-- Sir Benjamin Middlethwaite
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The3rd Earl Of Derby wrote:

But this is no ordinary mixing paddle, this is a hand crafted, toledo steel, designer label mixing paddle. I bet Andy Hall has one.............
:-)
Dave
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On Wed, 28 Dec 2005 00:43:12 GMT, "david lang"

Good heavens no. Mine's stainless.....
--

.andy


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Ok, ok - that was just the first picture I could find as an example of what I used......
Of course I would never spend that much on a tool that could so obviously be fashion from a coat hanger... :-)
The question is... why the bubbles and what am I doing wrong... ?
Roy
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RzB wrote:

I've given you my argument, what are you mixing it in? and did you degrease the floor before laying or it might be the fact the tempreture ie very cold floor? -- Sir Benjamin Middlethwaite
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Mixing in a builders trug... large plastic "bucket" like this , but yellow...
http://tinyurl.com/arbf4
Hmm - No didn't degrease the floor. There was no grease on the floor to degrease.. So I and vendor of "stuff" decided that was not necessary.
Now interesting that you bring up temperature.... Yes it was quite cold today in the garage...about 6degC... However, the stuff I did earlier was at a much higher temp - probably about 15+deg C... so not sure that temp is a contributing factor...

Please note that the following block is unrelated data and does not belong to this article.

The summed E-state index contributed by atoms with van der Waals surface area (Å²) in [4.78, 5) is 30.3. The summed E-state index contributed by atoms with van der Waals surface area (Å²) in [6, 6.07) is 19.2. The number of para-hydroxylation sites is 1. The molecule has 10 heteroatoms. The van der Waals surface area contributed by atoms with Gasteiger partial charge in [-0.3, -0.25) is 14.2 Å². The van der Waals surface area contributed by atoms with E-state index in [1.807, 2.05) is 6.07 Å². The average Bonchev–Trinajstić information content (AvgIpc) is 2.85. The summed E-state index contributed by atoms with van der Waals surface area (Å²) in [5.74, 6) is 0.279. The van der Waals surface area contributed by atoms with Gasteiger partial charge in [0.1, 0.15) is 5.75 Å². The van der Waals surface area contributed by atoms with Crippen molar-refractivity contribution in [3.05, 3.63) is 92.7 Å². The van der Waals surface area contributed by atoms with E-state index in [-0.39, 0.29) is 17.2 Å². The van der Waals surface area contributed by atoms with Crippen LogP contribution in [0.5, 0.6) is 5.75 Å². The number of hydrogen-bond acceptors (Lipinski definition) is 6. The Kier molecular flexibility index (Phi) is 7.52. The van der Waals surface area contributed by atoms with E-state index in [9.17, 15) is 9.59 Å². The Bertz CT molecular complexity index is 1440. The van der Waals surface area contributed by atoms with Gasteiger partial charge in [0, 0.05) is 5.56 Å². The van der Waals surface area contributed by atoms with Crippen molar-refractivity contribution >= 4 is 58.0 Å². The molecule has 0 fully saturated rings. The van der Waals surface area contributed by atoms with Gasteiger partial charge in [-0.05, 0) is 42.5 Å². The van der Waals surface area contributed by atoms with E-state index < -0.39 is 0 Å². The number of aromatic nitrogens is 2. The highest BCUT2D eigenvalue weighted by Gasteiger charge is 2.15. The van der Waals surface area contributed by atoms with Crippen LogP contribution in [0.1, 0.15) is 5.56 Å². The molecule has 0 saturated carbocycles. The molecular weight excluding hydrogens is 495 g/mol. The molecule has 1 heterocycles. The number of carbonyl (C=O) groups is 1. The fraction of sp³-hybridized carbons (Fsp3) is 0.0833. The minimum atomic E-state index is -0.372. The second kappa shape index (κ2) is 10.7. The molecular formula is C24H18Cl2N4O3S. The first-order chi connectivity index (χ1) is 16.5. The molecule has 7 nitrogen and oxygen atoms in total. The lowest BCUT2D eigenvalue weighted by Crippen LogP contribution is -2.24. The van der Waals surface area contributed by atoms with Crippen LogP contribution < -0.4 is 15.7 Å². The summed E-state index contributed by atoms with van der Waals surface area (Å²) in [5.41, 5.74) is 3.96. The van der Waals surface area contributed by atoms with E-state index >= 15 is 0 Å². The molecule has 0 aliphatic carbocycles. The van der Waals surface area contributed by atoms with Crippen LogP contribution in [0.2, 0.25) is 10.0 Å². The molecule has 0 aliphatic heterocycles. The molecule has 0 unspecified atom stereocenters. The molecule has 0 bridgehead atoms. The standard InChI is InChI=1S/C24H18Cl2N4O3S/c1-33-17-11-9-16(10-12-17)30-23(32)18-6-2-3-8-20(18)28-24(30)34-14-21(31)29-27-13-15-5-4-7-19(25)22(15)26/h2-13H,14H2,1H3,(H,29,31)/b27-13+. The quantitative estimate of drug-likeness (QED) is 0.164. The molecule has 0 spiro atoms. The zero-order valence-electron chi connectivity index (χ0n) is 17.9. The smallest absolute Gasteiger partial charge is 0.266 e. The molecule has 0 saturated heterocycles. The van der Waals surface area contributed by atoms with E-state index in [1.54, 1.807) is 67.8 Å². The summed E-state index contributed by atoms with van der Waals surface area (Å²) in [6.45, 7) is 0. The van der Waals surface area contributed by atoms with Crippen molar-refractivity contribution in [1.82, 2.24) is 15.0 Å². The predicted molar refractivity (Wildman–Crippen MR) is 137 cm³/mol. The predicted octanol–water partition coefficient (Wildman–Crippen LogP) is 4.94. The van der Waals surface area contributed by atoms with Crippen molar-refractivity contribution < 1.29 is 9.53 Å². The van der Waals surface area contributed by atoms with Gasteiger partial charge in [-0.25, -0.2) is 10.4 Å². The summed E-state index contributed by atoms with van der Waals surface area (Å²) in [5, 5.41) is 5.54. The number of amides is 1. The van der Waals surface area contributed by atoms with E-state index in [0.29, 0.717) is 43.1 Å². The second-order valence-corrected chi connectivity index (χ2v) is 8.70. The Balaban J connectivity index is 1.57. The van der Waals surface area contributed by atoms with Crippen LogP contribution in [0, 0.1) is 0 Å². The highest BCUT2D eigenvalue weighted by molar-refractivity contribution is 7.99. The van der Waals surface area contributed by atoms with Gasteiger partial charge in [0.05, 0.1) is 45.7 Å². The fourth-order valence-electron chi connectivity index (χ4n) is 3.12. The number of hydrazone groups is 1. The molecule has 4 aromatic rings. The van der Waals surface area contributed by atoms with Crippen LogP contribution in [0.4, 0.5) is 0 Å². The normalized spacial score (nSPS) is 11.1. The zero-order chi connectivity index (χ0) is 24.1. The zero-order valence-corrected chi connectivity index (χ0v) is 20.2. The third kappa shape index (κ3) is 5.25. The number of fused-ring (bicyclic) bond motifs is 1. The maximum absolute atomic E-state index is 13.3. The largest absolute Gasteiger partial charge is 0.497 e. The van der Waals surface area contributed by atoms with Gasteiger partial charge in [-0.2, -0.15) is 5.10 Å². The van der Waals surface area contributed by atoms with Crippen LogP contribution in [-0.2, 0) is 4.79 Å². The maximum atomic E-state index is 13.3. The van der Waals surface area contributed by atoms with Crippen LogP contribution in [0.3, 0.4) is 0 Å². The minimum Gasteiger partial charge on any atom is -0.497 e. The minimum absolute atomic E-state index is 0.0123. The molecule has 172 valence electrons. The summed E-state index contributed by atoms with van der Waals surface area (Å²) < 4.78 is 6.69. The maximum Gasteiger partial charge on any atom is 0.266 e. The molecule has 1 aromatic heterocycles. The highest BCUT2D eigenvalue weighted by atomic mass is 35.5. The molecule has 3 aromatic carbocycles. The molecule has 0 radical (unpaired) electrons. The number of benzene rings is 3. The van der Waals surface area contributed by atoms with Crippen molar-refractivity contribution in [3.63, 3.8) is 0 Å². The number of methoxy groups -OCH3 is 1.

Thanks for your thoughts... Roy
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RzB wrote:

You used too much Fairy Liquid.
Steer clear of fairies next time. (Personally I'd bury them good and deep.)
If you had allowed the air to vent by standing it for a shrt while you would have been better off. But I think if you had worked the floor as you laid it, concentrating on something like 18" wide strips perhaps?
How stiff was your mix?
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Of course, of course.. :-)

Yes - did that... left it to stand for 10+mins

Yes - that's how it was done.. a 25kg bag mixed at a time. Then a strip poured and worked into place with a trowel.. then another pour and working with trowel.
Within 10secs of the mixture laying on the surface untouched, bubbles start popping up and forming craters. Further trowling - goes nice and flat then another 10secs and bubbles/craters.

Have tried all sorts from stiffish to runny. All pourable.
Roy
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wrote:

Could it be air being released from pores in the concrete?
Often garage floors are not poured with the most TLC or the best concrete....
I wonder whether some dilute PVA put on first would help....
--

.andy


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Andy,
That's a good thought, but on the first section I did make a mistake. I did indeed put down a dilute PVA solution. My mistake was that I let it dry hard. This is evidently a no no because it stops a good bond forming between the concrete and the levelling compound.